What makes you different from the current council and the 10 other city council candidates?

"I feel like if you're on local city government, you have to be prepared to be accessible and visible. You have to be supporting our local business, you have to be available to the community. They need that because you're the conduit. You're the advocate for the community as a whole.

My concern with where we may go in this election is that we have some [candidates] who are very far to one side, and some who are very far to the other side. If those are the ones who are elected and put into office on our current city council, we will have complete paralysis... I'm willing to understand that maybe not all of my ideas not everybody will grasp on to, and that's why I appreciate that you're on a council... All of us are tapped into certain areas of the community and you need that — because [Concord] is so big and [there is] all this diversity.

I started out this campaign being told by city leadership that I would not win because I didn't have the backing of individuals in the community that I needed to be backed by to be successful — our garbage, our developers. I realize that it's politics — I'm not naive to that. I can hold my own. But it's disappointing at a time when our city really needs advocates that the way some feel you get to advocacy is by standing on the backs of others. That's considered oppression. It's unfortunate, but I also don't think the community knows a lot about what's going on. They can be very apathetic to city politics because they have been conditioned to believe exactly what I was told in the beginning: you can't make a difference. This is a system. This is how it works. I say: I'm not buying that.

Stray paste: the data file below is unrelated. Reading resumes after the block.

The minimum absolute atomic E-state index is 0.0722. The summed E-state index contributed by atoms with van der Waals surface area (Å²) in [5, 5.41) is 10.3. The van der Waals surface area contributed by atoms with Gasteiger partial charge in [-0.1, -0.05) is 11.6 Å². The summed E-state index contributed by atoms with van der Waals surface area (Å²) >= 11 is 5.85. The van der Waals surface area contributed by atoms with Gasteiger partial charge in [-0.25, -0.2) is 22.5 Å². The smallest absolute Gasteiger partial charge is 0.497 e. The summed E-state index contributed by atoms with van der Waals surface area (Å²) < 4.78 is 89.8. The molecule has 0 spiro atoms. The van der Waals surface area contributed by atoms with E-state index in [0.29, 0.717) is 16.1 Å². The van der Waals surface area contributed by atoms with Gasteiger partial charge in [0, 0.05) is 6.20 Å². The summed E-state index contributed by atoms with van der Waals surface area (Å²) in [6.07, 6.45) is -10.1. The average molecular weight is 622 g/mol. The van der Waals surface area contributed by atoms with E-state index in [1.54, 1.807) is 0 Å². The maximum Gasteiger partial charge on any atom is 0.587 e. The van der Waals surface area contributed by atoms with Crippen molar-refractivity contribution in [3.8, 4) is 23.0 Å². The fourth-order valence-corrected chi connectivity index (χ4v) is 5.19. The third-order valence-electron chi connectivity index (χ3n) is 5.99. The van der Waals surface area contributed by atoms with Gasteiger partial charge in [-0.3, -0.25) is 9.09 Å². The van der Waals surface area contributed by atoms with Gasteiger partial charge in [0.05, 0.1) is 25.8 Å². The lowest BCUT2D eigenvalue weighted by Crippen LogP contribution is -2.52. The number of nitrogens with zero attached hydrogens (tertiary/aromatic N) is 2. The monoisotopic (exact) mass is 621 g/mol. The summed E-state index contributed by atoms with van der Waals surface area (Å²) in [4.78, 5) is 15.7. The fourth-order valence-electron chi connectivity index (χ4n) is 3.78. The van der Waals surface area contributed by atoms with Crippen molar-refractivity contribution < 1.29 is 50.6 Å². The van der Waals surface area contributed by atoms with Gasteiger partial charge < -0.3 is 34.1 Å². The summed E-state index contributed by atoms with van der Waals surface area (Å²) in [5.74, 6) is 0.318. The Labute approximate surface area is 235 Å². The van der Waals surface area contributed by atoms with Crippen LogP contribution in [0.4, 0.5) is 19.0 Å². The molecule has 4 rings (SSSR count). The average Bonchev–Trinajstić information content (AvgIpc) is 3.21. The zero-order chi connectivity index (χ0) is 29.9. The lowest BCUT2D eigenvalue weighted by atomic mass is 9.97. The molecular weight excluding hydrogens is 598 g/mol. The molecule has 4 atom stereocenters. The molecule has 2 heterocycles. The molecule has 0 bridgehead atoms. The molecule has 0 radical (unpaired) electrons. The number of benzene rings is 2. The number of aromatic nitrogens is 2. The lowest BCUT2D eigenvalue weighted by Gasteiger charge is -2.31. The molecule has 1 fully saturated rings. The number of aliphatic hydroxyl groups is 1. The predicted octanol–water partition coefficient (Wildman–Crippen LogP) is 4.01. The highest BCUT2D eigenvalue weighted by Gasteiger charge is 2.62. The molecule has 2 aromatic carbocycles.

We should be embracing the fact that 11 people want to step up and lead, not discouraging them. I've been walking door-to-door, business-to-business. The benefit to that is I'm setting a good example for my children, I'm setting a good example for my community, and if that is the best thing I gain at the end of this process, that is what I'm going to relish in."

Other Concord City Council candidate Q&As:

Robert Camacho
Harmesh Kumar
Carol Longshore
Vernon Kurpieski  
Dan Helix  
Terry Kremin
Edi Birsan

Concord Patch contacted all 11 city council candidates, giving them an opportunity to answer these questions in person. The questions have also been sent out via email for candidates to respond to in writing. Concord Patch will publish answers if and when they come in. For an email notification when candidate Q&As are published, click "keep me posted" below.